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Is a rabbit the right pet for you? Be sure to watch the videos towards the bottom of this page!

Fact: rabbits are not ‘easy’ pets. Too frequently a rabbit is an impulse purchase to satisfy a child when she begs for a pet as if he were a toy. Adorable baby rabbits are often available from pet stores. A baby rabbit is irresistible and easy to hold, but very quickly increases in size and reaches sexual maturity. Living with a rabbit can be a wonderful experience. However, the choice to get a rabbit must be a carefully considered family decision. The better educated you a are about rabbits before the adoption or purchase, the better the experience for you, your family, and your rabbit.



  • Are intelligent, curious, fun loving, quiet, and entertaining.

  • Are ground loving creatures who prefer not to be picked up.

  • Need space and exercise.

  • Live to be eight to twelve years old.

  • Need a consistently good diet. See Edition 2 (Diet) of the RabbitCare brochures for more information.

  • Sometimes like to chew and dig.  They can destroy curtains, bedding, furniture and electrical cables.  Your house will require rabbit proofing.

  • Rabbits have individual personalities.

  • Are a prey species who hide illnesses, so require immediate medical treatment when illness becomes apparent.

  • Must be tended to on a daily basis.

  • Have limited means of communicating with humans that can sometimes include nose nudging, thumping, scratching, growling, or nipping. See Edition 4 (Behaviour) of the RabbitCare brochures for more information.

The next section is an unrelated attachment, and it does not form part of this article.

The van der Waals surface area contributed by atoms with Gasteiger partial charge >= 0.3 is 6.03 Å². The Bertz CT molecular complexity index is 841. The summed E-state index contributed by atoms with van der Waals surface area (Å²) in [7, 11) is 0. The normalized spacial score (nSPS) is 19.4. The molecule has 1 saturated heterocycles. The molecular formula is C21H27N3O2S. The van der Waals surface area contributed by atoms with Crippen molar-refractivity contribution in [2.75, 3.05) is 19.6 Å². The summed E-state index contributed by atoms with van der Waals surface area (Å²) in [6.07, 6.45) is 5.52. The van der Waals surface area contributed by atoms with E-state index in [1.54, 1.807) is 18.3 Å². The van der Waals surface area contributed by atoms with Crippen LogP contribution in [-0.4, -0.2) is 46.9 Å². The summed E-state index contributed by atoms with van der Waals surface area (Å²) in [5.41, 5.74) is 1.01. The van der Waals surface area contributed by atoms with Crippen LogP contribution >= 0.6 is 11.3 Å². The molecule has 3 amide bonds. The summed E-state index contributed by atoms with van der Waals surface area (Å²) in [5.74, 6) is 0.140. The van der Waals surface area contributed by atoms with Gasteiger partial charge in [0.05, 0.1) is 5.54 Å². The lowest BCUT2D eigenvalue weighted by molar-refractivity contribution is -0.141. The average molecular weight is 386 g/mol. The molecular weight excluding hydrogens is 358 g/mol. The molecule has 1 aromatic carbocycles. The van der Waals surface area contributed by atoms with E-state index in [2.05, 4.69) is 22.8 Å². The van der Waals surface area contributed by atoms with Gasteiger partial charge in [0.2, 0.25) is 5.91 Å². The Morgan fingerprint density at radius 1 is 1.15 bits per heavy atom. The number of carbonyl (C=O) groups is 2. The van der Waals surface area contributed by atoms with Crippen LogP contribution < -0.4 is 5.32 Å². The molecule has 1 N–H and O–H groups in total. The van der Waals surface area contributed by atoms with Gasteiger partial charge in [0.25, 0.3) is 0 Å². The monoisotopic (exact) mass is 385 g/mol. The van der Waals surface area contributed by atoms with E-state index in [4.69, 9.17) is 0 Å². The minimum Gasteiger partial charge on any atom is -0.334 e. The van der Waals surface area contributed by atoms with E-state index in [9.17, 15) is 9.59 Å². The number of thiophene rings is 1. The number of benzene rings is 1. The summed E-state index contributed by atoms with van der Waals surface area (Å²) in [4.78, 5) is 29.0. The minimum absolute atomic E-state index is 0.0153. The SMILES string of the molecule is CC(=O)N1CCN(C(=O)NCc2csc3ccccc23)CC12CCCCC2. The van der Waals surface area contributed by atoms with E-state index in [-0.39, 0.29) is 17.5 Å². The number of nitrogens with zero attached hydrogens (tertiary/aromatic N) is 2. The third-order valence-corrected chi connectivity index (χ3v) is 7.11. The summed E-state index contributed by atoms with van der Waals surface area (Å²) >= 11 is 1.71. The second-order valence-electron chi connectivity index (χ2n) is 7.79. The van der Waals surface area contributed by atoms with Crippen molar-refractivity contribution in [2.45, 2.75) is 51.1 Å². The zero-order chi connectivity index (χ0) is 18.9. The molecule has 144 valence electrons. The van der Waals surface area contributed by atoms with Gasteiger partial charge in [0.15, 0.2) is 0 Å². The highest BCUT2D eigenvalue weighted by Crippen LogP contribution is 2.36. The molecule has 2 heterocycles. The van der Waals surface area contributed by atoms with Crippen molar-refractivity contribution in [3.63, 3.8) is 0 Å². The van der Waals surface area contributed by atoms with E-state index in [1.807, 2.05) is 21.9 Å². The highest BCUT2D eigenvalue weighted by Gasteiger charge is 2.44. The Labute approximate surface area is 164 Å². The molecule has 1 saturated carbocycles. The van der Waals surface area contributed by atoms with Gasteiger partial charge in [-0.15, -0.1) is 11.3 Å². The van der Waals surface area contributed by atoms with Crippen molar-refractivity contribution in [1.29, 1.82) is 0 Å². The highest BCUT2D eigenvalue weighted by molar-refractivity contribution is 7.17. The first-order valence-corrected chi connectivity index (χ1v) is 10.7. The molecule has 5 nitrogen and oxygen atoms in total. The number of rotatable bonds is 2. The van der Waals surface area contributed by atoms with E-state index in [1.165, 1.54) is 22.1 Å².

• Require a social life yet must be allowed time alone. See Edition 3 (Housing) of the RabbitCare brochures for more information.

  • Are strictly vegetarian. See Edition 2 (Diet) of the RabbitCare brochures for more information.


Is a Rabbit a good pet for my children?

  • Rabbits are sensitive to noise and like a quiet household.

  • A rabbit is not a good starter pet for a child. RabbitCare recommends that a child must be 8 years or older before getting a rabbit can even be considered.

  • Caring for a rabbit or other pet is the parents’ responsibility.

  • Children lose interest in their rabbit as they find other interests.

  • A rabbit looks and feels like a soft toy, which is irresistible to children. However, rabbits are NOT soft toys and can be very demanding. Are you willing to incur vet bills just as you would with other pets? Do you have other pets? Is your dog obedient and not a hunter? Is your cat predatory? See Edition 1 (General) of the RabbitCare brochures for more information. Do you have a safe place for your rabbit to be away from other pets if necessary? See Edition 3 (Housing) of the RabbitCare brochures for more information. If you cannot strive to adhere to the minimum requirements contained in the brochures, then a rabbit is not a suitable pet for you. Rabbits are not ‘easy’ pets. The sad truth is that they are only ‘easy’ pets when mistreated in some (seemingly unimportant) way or another. Rabbits do make wonderful, exciting, intelligent companions. However, they can also be bratty, wilful and destructive. They are not like cats or dogs—they are indeed very unique and you need to adapt to and accept that. Bonding with your rabbit will require a gentle touch, consistency, commitment, patience and logic. Please contact us for your free copies of the RabbitCare brochures before you decide.

Are Rabbits Good Pets for Children? (via

Do Rabbits Need to Be Bathed? (via

How to Rabbit-Proof Your Home (via

Rabbit myths (via

Can I Walk My Rabbit on a Leash? (via

How to Groom Your Rabbit (via

How to Trim Your Rabbit's Nails (via

Which Rabbit Breed Is Best? (via

Watch even more videos on caring for your rabbit from


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